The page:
They sure were a contentious bunch, on the one hand wanting a perfect system that explained everything but they kept finding things that blew their theories out of the water. Some of them didn't want to accept that so they fought about it.
I'll get back to it soon enough, but I need to recharge a bit first.

Thursday, April 19, 2007

Fight or Flight and Predetermined Decisions

How do you react to a situation depends a lot on what you have already decided to do. The sad thing is that most people never think about what they should do in a situation, so they end up panicking and not really deciding anything and often just going with the herd. It also doesn't help that Hollywood often shows what not to do being successful in many films for cool visual effects.

It doesn't matter if you choose fight or flight both are valid responses to critical situations, by deciding beforehand you remove the freeze that comes when you are busy trying to decide when there is no time to decide. The hesitation is not all that long but when things are happening in small fractions of a second, not having that hesitation can save your life or the life of others, as you act while others are still trying to identify the problem.

I was involved in a car crash a long time ago when a drunk driver crossed the median of the interstate. While I had imagined such an incident, not something you can really practice, I was ready to steer onto the shoulder. The only problem was that he wasn't traveling straight down the street but diagonally across it. I was able to get my foot on the brake, which amazed the cops, but violently turning the wheel at freeway speeds does nothing for a very long time. I survived and learned.

Prepare your mind to act by deciding what you will do beforehand and that way you will act quickly when the time comes, when there is no time.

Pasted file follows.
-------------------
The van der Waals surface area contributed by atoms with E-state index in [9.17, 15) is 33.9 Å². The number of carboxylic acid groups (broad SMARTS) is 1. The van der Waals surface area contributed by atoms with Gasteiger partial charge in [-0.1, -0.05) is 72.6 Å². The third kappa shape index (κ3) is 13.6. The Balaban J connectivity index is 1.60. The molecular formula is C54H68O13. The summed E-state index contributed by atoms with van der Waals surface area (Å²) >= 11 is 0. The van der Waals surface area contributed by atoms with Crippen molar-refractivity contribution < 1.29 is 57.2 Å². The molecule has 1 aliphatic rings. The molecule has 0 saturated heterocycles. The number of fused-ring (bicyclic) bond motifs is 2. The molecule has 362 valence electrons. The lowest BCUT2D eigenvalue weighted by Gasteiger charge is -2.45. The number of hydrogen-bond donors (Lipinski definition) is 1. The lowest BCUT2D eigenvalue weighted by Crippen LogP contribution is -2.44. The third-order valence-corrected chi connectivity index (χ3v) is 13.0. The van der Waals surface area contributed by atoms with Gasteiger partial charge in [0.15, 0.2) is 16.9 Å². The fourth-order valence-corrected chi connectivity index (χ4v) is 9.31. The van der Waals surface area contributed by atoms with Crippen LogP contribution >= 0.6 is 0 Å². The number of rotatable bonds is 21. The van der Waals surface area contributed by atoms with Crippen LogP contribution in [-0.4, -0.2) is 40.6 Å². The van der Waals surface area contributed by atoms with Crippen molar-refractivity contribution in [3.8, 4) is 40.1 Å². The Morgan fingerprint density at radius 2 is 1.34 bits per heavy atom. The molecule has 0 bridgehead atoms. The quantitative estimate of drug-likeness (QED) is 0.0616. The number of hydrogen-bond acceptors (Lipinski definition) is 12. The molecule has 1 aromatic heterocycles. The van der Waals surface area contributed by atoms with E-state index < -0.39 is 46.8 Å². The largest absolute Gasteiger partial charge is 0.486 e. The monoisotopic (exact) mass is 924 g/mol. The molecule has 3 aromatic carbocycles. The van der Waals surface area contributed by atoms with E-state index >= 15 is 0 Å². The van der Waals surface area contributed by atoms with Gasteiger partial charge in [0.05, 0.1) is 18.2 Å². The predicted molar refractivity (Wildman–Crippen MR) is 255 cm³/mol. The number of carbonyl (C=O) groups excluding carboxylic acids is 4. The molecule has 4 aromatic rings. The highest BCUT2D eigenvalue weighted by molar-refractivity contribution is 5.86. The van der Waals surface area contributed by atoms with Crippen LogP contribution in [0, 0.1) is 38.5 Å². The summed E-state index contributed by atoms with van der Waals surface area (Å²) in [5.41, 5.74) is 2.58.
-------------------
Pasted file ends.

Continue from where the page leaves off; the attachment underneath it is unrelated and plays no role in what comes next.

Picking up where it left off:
Wednesday, April 18, 2007

Virginia Tech Shooting

The shooting at Virginia Tech is a terrible thing. My heart goes out to all the victims who were just there to learn something to make their lives better. My heart also goes out to the shooter, he should not have done it, of course, but college can be very hard and demanding, far from home and without a support system until you make one yourself. Which can be very hard when you are going to school, doing homework and working.

What to do in such a circumstance? First don't panic, find cover, determine what is happening, and evacuate the area in a rational manner. The police are going to take a very long time to show up, so don't expect to be able to sit there and be rescued, you need to rescue yourself.

Monday, April 16, 2007

Babylonian mathematics

I am finding the History of Math book most fascinating. The Babylonians based their number system on base 60.

To given you an idea of what that would be like here is how we represent base 16:
1 2 3 4 5 6 7 8 9 A B C D E F 10 11 12 13 14 15 16 17 18 19 A1 B1 C1 D1 E1 F1 20...

To do the same with base 60 we would end up using the English alphabet, the Greek alphabet and still come up a bunch of characters short before we could use zero to get to "ten." Obviously it could handle really large numbers quite easily.

The funny thing is that we still use it to a limited extent today. We divide minutes into 60 seconds and hours into 60 minutes, there are also 360 (6x60) degrees in a circle.

Thursday, April 12, 2007

Thought Books

I don't really care for "great literature" mainly because all the great literature I had to read in school was all the same. The protagonists, I can't bring myself to call them heros, made some bad decisions, gets smacked with piles of irony and them dies. Four years of that kind of story and people wonder why no one reads books any more.

That said there are a number of books that should be read because they have influenced a large number of people. These will only be a sampling but I am sure you can find some more. These are the kinds of things don't study at the beginning of your education but closer to the middle, where you are ready for some challenges to your own paradigms. For good or bad these books have inspired people and it is best to be aware of them.